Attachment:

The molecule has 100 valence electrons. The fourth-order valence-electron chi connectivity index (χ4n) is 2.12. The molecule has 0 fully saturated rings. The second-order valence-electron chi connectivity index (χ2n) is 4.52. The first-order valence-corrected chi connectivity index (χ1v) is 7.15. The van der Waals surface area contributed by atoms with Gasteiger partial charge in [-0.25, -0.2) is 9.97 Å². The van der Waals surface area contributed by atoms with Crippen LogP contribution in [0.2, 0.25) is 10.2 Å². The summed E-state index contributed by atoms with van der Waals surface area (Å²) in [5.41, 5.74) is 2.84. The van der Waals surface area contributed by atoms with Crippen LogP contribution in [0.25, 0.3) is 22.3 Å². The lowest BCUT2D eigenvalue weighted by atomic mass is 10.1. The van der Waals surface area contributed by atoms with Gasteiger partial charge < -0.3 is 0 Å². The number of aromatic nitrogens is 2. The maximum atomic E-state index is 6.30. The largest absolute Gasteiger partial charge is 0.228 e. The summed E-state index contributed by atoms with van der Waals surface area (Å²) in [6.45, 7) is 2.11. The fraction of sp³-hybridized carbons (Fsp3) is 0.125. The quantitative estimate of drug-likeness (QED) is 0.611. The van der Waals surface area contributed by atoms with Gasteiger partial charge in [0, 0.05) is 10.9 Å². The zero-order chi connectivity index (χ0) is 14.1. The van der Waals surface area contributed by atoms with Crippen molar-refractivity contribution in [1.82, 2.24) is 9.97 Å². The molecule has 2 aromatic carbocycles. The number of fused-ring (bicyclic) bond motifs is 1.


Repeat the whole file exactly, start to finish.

The molecule has 100 valence electrons. The fourth-order valence-electron chi connectivity index (χ4n) is 2.12. The molecule has 0 fully saturated rings. The second-order valence-electron chi connectivity index (χ2n) is 4.52. The first-order valence-corrected chi connectivity index (χ1v) is 7.15. The van der Waals surface area contributed by atoms with Gasteiger partial charge in [-0.25, -0.2) is 9.97 Å². The van der Waals surface area contributed by atoms with Crippen LogP contribution in [0.2, 0.25) is 10.2 Å². The summed E-state index contributed by atoms with van der Waals surface area (Å²) in [5.41, 5.74) is 2.84. The van der Waals surface area contributed by atoms with Crippen LogP contribution in [0.25, 0.3) is 22.3 Å². The lowest BCUT2D eigenvalue weighted by atomic mass is 10.1. The van der Waals surface area contributed by atoms with Gasteiger partial charge < -0.3 is 0 Å². The number of aromatic nitrogens is 2. The maximum atomic E-state index is 6.30. The largest absolute Gasteiger partial charge is 0.228 e. The summed E-state index contributed by atoms with van der Waals surface area (Å²) in [6.45, 7) is 2.11. The fraction of sp³-hybridized carbons (Fsp3) is 0.125. The quantitative estimate of drug-likeness (QED) is 0.611. The van der Waals surface area contributed by atoms with Gasteiger partial charge in [0, 0.05) is 10.9 Å². The zero-order chi connectivity index (χ0) is 14.1. The van der Waals surface area contributed by atoms with Crippen molar-refractivity contribution in [1.82, 2.24) is 9.97 Å². The molecule has 2 aromatic carbocycles. The number of fused-ring (bicyclic) bond motifs is 1.